Careers in Science
1991 Woodrow Wilson Biology Institute
- to learn the trends in the current job market for scientists
- to find where the jobs are, the range of salaries, and the job requirements
- to discover that scientists do some very interesting things
- to write a letter of application for one of these jobs
Many highschool upperclassmen are naively ignorant about the job market available to science gradustes in biology. An initial survey shows familiarity with aspects of teaching and medicine but little else. Yet the types and numbers of research positions have grown enormously in the past decade and are incorporating a combination of sciences or a science with some other field (journalism, photograph). Instead of the instructor simply telling students what jobs are available, etc. the students can easily research the information and share their findings with others in the class.
- Current AAAS Science journal (1/student)
- University Library
Each student is given a AAAS Science journal of the current year. Students addresss the individual questio;ns by deciding how to best collect the data. With some encouragement, students make a decision on how to arrange what types of jobs are available in certain categories (for example: academic, industry, and government). Students can xerox these pages and highlight different categories with different colors. To see trends a third of the class goes back to the same month 10 years ago, another third goes back 20 years and the last third, 30 years. One idea to categorize geographic locations is to use the USA TODAY's weather map: Pacific coast, Rockies, Central, Midwest, Northwest, and Southeast.
In 2-3 weeks the students bring in their numbers and all are recorded on the board. Each student complies all the rawdata individually and draws graphs and conclusions. They utilize the scientific method to answer their questions and review lots of biological terminology (for example: behavioral neurophysiologist, molecular pharmacology, retrovirologist, etc.), as well as, become excited at the prospect of having a great number of appealing jobs to consider.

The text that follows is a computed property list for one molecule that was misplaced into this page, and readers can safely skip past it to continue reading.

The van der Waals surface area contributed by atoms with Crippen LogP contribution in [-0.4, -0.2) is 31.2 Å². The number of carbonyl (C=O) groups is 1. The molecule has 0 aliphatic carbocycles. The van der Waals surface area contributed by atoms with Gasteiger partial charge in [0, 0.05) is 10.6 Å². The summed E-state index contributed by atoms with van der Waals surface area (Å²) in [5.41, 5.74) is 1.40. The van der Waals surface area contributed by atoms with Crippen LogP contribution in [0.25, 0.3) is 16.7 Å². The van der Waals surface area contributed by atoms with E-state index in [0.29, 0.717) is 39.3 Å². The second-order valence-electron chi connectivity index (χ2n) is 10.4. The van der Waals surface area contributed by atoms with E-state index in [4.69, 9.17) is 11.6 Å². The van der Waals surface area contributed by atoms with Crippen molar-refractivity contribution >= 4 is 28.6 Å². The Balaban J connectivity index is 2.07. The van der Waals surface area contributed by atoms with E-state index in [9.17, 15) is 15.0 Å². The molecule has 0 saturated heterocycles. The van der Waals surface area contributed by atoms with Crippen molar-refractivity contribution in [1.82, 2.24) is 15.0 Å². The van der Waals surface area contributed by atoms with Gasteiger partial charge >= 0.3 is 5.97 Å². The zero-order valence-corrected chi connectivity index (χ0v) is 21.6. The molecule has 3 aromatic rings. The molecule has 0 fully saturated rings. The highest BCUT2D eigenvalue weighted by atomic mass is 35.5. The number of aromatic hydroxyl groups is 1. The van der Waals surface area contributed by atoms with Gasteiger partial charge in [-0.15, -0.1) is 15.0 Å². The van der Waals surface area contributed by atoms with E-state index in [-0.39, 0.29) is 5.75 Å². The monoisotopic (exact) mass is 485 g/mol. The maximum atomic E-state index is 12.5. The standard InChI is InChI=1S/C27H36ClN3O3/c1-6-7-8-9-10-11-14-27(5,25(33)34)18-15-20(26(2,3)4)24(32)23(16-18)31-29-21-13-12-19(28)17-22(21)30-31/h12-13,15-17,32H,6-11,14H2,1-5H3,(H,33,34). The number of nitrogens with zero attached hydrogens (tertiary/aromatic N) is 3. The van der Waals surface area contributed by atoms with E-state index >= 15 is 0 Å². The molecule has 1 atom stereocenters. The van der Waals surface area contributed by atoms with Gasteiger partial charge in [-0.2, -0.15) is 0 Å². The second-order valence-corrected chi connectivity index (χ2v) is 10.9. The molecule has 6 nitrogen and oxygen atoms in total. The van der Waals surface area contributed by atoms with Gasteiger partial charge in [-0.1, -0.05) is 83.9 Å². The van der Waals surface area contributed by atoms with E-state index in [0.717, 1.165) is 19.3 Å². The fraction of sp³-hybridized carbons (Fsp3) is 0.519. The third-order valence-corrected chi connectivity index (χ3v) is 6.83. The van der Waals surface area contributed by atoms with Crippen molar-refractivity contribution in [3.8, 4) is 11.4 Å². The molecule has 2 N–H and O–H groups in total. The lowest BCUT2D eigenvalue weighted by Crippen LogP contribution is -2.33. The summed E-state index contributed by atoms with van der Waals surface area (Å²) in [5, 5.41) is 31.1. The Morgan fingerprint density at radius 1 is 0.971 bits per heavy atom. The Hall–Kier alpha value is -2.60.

This activity can be restructured as a quarter or final exam, probably at the end of the course when students know more science terminology. The instructor should select 6-10 widely different positions available in the want ad section. Direct the students to select one of the positions and write a letter applying for that job. The letter should include the student's interest and knowledge in that particular area of science, the student's background in science (their coursework, their lab and field experience) and what the student hopes to accomplish in the position.
Many AP students like this activity. Maybe they do because there are no answers in the back of the book and their research is relevant to them.
The Woodrow Wilson National Fellowship Foundation
CN 5281, Princeton NJ 08543-5281